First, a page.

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Skilquewat : on the trail of Property Woman : the life story of Freda Diesing Slade, Mary Anne Barbara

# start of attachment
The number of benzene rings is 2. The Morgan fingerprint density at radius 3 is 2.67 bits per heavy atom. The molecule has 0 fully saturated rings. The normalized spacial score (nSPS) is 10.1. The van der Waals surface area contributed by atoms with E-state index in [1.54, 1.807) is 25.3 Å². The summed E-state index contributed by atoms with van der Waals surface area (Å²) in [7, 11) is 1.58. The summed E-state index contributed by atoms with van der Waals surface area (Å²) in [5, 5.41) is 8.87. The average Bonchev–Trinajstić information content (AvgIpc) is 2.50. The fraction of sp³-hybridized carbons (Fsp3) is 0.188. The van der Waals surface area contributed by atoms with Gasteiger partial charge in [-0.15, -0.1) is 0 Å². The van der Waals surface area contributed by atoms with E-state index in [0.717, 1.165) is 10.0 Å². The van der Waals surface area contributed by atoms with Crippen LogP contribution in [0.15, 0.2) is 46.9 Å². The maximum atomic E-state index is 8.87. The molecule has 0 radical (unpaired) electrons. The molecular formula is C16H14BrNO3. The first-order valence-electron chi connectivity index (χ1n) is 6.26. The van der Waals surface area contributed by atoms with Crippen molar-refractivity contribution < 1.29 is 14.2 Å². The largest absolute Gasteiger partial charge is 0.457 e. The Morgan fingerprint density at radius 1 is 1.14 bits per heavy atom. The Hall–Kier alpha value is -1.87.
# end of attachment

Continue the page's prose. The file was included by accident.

This dissertation presents the life story of Freda Diesing, artist, teacher, and the first Haida woman known to become a professional carver. Diesing holds the Haida name Skilquewat, which translates as the descriptive phrase "On the trail of Property Woman." This phrase makes an appropriate title, as it reflects both the research process and the form of the written result. Diesing's life is not presented here as a monolith discovered, singular and clearly bounded, but rather as an organic accretive identity, constantly in the process of construction and negotiation. Diesing defines herself in relation to her mother and her grandmother, and her stories tell how they negotiated their own identities during times of rapid cultural change. For all three women changes in Haida culture under pressure from wider Canadian society tended to emphasize the role of women in the domestic sphere, as wives and mothers, while mmimizing their wider political and social impact. Diesing, a woman of mixed ethnic decent, who married late, has no children, lives only on the mainland and grows increasingly independent and active as an elderly widow, resists easy classification. She performs her own identity variably, depending upon her audience. By developing her identity as a Haida artist and teacher Diesing has been able to negotiate a position of continuing respect and influence appropriate to her chiefly heritage, despite inauspicious circumstances in her own life and in the contemporary history of the Haida people. Yet it is not being recognized as an artist or a master carver that has been Diesing's primary intention. Rather she has used her art itself as a tool in achieving a goal she defines as most important: helping both Natives and non-Natives understand and take pride in the indigenous cultural heritage of the Northwest Coast. More than an artist, Freda Diesing is a teacher. Through the stories she tells, and through her own life's example, she reminds us all of the continuing vitality of Northwest Coast cultures, and especially of the important contributions of women in Coastal society.

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